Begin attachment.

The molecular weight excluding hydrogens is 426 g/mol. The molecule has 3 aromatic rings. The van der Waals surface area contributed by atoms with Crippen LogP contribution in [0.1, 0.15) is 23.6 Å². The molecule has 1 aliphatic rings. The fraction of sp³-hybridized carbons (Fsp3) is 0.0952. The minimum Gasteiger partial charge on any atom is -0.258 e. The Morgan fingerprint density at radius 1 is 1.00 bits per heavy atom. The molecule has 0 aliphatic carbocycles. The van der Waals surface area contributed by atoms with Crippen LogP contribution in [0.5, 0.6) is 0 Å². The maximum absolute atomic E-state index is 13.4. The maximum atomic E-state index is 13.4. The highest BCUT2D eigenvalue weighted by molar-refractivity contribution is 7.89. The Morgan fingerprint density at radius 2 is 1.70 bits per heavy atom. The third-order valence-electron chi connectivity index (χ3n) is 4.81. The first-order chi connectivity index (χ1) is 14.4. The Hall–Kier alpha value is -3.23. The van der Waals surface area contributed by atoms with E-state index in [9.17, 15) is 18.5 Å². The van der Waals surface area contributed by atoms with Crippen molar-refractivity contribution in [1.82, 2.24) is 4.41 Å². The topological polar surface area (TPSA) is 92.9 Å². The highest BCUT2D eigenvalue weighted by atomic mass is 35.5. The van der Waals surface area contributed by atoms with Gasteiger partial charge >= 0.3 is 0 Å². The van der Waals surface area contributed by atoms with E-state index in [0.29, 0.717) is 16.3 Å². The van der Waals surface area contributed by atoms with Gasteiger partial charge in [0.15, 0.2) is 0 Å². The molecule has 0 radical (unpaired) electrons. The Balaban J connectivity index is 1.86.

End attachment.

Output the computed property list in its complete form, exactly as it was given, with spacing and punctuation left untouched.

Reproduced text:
The molecular weight excluding hydrogens is 426 g/mol. The molecule has 3 aromatic rings. The van der Waals surface area contributed by atoms with Crippen LogP contribution in [0.1, 0.15) is 23.6 Å². The molecule has 1 aliphatic rings. The fraction of sp³-hybridized carbons (Fsp3) is 0.0952. The minimum Gasteiger partial charge on any atom is -0.258 e. The Morgan fingerprint density at radius 1 is 1.00 bits per heavy atom. The molecule has 0 aliphatic carbocycles. The van der Waals surface area contributed by atoms with Crippen LogP contribution in [0.5, 0.6) is 0 Å². The maximum absolute atomic E-state index is 13.4. The maximum atomic E-state index is 13.4. The highest BCUT2D eigenvalue weighted by molar-refractivity contribution is 7.89. The Morgan fingerprint density at radius 2 is 1.70 bits per heavy atom. The third-order valence-electron chi connectivity index (χ3n) is 4.81. The first-order chi connectivity index (χ1) is 14.4. The Hall–Kier alpha value is -3.23. The van der Waals surface area contributed by atoms with E-state index in [9.17, 15) is 18.5 Å². The van der Waals surface area contributed by atoms with Crippen molar-refractivity contribution in [1.82, 2.24) is 4.41 Å². The topological polar surface area (TPSA) is 92.9 Å². The highest BCUT2D eigenvalue weighted by atomic mass is 35.5. The van der Waals surface area contributed by atoms with Gasteiger partial charge >= 0.3 is 0 Å². The van der Waals surface area contributed by atoms with E-state index in [0.29, 0.717) is 16.3 Å². The van der Waals surface area contributed by atoms with Gasteiger partial charge in [0.15, 0.2) is 0 Å². The molecule has 0 radical (unpaired) electrons. The Balaban J connectivity index is 1.86.